Many horses display unwanted behaviour prior to receiving concentrate feed or forage. These behaviours have received relatively little scientific attention as a distinct group of equine behaviour problems and risk factors for their performance have not been quantified. The objective of this study was to generate data on the diet of UK leisure horses, the feeding practices employed by their carers, and the prevalence of behaviour problems seen prior to feeding. A convenience sample of leisure horse carers were surveyed via a self-administered internet survey. Each carer provided data for only one horse, and to minimise recall bias was asked to report details of their horse's feeding routine over the week prior to completing the survey. Recruitment was spread over twelve calendar months. The survey was completed by 1,324 respondents, each reporting data for an individual horse in their care. Pre-feeding behaviour problems were common within the sample and were reduced by Principal Components Analysis into three components labelled: aggression; frustration; and stereotypies. While the specific risk factors associated with these problems differed, they fell into four distinct themes: how the horse is fed; the use of nutritional supplements; exercise and stabling; and the performance of oral investigative behaviour. The risk factors for pre-feeding behaviour problems identified in this study raise concerns about the way domestic horses are currently fed and managed. In conjunction with published empirical evidence they indicate that the welfare of domestic horses may be improved by adopting a feeding regime and management system more suited to their physiological and behavioural needs.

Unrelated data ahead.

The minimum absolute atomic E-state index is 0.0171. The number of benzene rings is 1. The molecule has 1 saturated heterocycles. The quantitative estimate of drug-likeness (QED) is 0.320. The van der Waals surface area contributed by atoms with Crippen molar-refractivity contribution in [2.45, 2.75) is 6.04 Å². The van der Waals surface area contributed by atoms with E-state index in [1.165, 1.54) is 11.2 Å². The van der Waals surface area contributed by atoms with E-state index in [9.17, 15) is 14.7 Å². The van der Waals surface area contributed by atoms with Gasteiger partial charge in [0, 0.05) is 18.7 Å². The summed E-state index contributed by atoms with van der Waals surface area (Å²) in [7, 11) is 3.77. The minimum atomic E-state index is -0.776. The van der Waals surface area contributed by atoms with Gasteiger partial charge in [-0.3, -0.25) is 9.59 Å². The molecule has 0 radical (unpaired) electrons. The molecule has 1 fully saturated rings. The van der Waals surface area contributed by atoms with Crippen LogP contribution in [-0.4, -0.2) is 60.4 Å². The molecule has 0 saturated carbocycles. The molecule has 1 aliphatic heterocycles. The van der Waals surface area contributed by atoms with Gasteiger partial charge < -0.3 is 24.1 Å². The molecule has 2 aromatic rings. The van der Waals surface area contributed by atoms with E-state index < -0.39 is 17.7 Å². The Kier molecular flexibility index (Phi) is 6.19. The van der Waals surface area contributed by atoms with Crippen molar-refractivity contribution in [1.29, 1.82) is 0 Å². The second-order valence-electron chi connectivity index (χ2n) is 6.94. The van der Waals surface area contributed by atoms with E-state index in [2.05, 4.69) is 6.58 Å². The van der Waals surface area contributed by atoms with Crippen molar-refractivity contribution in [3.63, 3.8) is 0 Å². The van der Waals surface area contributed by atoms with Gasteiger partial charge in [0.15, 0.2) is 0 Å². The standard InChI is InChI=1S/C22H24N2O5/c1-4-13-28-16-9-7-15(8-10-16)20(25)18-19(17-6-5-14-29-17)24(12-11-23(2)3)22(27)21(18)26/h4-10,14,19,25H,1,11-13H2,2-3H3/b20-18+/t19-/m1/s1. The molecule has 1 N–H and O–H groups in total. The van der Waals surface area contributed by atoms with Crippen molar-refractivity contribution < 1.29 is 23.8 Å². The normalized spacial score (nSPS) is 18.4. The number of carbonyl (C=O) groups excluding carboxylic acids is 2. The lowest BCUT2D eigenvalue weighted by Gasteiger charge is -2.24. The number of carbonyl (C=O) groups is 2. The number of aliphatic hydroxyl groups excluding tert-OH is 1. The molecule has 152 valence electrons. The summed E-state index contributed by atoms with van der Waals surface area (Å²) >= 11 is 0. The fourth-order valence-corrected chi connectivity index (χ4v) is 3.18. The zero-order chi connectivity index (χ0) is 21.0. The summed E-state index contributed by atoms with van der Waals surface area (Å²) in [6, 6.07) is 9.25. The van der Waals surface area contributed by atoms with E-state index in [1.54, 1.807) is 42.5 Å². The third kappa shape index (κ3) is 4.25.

|Publication Title||Animal Welfare|
|Publisher||Universities Federation for Animal Welfare|
|Author Address||School of Veterinary Sciences, University of Bristol, Langford House, Langford, Bristol BS40 5DU, UK.Jo.Hockenhull@bristol.ac.uk|
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